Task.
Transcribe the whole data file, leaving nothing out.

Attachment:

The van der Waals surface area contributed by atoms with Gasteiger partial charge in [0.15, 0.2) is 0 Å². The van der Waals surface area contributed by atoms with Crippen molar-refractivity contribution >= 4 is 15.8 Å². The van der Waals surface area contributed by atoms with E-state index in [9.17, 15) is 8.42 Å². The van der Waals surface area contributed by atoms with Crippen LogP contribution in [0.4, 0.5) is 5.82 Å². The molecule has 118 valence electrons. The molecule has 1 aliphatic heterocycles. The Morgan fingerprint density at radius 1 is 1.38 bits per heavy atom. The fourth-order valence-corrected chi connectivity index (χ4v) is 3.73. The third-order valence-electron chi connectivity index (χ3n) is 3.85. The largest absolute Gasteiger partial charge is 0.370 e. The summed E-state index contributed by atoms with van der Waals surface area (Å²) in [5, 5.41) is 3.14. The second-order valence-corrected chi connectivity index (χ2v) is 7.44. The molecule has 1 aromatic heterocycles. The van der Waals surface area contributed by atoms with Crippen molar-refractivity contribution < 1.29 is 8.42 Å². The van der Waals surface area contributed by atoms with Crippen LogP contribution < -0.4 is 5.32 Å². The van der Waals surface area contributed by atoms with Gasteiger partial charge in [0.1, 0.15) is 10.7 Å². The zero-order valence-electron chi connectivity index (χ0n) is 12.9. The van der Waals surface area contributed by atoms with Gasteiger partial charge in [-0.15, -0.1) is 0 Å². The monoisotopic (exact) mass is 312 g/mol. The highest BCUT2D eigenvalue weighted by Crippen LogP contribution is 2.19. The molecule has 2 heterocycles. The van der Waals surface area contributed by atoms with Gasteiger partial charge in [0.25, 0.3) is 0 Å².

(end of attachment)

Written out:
The van der Waals surface area contributed by atoms with Gasteiger partial charge in [0.15, 0.2) is 0 Å². The van der Waals surface area contributed by atoms with Crippen molar-refractivity contribution >= 4 is 15.8 Å². The van der Waals surface area contributed by atoms with E-state index in [9.17, 15) is 8.42 Å². The van der Waals surface area contributed by atoms with Crippen LogP contribution in [0.4, 0.5) is 5.82 Å². The molecule has 118 valence electrons. The molecule has 1 aliphatic heterocycles. The Morgan fingerprint density at radius 1 is 1.38 bits per heavy atom. The fourth-order valence-corrected chi connectivity index (χ4v) is 3.73. The third-order valence-electron chi connectivity index (χ3n) is 3.85. The largest absolute Gasteiger partial charge is 0.370 e. The summed E-state index contributed by atoms with van der Waals surface area (Å²) in [5, 5.41) is 3.14. The second-order valence-corrected chi connectivity index (χ2v) is 7.44. The molecule has 1 aromatic heterocycles. The van der Waals surface area contributed by atoms with Crippen molar-refractivity contribution < 1.29 is 8.42 Å². The van der Waals surface area contributed by atoms with Crippen LogP contribution < -0.4 is 5.32 Å². The van der Waals surface area contributed by atoms with Gasteiger partial charge in [0.1, 0.15) is 10.7 Å². The zero-order valence-electron chi connectivity index (χ0n) is 12.9. The van der Waals surface area contributed by atoms with Gasteiger partial charge in [-0.15, -0.1) is 0 Å². The monoisotopic (exact) mass is 312 g/mol. The highest BCUT2D eigenvalue weighted by Crippen LogP contribution is 2.19. The molecule has 2 heterocycles. The van der Waals surface area contributed by atoms with Gasteiger partial charge in [0.25, 0.3) is 0 Å².